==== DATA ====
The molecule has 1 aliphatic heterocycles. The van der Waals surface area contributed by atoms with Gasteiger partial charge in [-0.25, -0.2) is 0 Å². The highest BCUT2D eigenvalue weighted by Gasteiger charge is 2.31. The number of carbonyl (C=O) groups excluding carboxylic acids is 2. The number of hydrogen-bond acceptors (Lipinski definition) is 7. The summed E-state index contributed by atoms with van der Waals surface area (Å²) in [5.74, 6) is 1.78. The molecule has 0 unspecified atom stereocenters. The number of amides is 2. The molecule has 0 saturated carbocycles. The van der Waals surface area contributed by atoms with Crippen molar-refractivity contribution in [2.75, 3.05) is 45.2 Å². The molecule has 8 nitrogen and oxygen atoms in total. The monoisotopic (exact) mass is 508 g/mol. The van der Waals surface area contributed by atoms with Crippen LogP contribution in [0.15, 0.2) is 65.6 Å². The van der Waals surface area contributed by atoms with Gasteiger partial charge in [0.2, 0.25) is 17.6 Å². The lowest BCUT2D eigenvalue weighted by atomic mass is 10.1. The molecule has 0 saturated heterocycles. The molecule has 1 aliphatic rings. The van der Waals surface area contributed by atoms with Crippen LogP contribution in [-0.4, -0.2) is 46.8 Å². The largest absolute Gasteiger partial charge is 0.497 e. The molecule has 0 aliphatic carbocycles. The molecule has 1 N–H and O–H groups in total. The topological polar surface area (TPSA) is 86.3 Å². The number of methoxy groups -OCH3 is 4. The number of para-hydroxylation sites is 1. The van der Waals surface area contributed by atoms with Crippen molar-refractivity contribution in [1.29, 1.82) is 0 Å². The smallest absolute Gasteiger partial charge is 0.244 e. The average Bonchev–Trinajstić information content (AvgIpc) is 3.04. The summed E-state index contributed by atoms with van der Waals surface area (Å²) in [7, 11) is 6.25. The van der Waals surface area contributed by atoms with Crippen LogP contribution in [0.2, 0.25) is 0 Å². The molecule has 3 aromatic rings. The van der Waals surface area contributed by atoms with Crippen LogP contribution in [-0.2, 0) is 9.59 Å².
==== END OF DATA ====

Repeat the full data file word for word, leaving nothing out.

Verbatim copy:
The molecule has 1 aliphatic heterocycles. The van der Waals surface area contributed by atoms with Gasteiger partial charge in [-0.25, -0.2) is 0 Å². The highest BCUT2D eigenvalue weighted by Gasteiger charge is 2.31. The number of carbonyl (C=O) groups excluding carboxylic acids is 2. The number of hydrogen-bond acceptors (Lipinski definition) is 7. The summed E-state index contributed by atoms with van der Waals surface area (Å²) in [5.74, 6) is 1.78. The molecule has 0 unspecified atom stereocenters. The number of amides is 2. The molecule has 0 saturated carbocycles. The van der Waals surface area contributed by atoms with Crippen molar-refractivity contribution in [2.75, 3.05) is 45.2 Å². The molecule has 8 nitrogen and oxygen atoms in total. The monoisotopic (exact) mass is 508 g/mol. The van der Waals surface area contributed by atoms with Crippen LogP contribution in [0.15, 0.2) is 65.6 Å². The van der Waals surface area contributed by atoms with Gasteiger partial charge in [0.2, 0.25) is 17.6 Å². The lowest BCUT2D eigenvalue weighted by atomic mass is 10.1. The molecule has 0 saturated heterocycles. The molecule has 1 aliphatic rings. The van der Waals surface area contributed by atoms with Crippen LogP contribution in [-0.4, -0.2) is 46.8 Å². The largest absolute Gasteiger partial charge is 0.497 e. The molecule has 0 aliphatic carbocycles. The molecule has 1 N–H and O–H groups in total. The topological polar surface area (TPSA) is 86.3 Å². The number of methoxy groups -OCH3 is 4. The number of para-hydroxylation sites is 1. The van der Waals surface area contributed by atoms with Crippen molar-refractivity contribution in [1.29, 1.82) is 0 Å². The smallest absolute Gasteiger partial charge is 0.244 e. The average Bonchev–Trinajstić information content (AvgIpc) is 3.04. The summed E-state index contributed by atoms with van der Waals surface area (Å²) in [7, 11) is 6.25. The van der Waals surface area contributed by atoms with Crippen LogP contribution in [0.2, 0.25) is 0 Å². The molecule has 3 aromatic rings. The van der Waals surface area contributed by atoms with Crippen LogP contribution in [-0.2, 0) is 9.59 Å².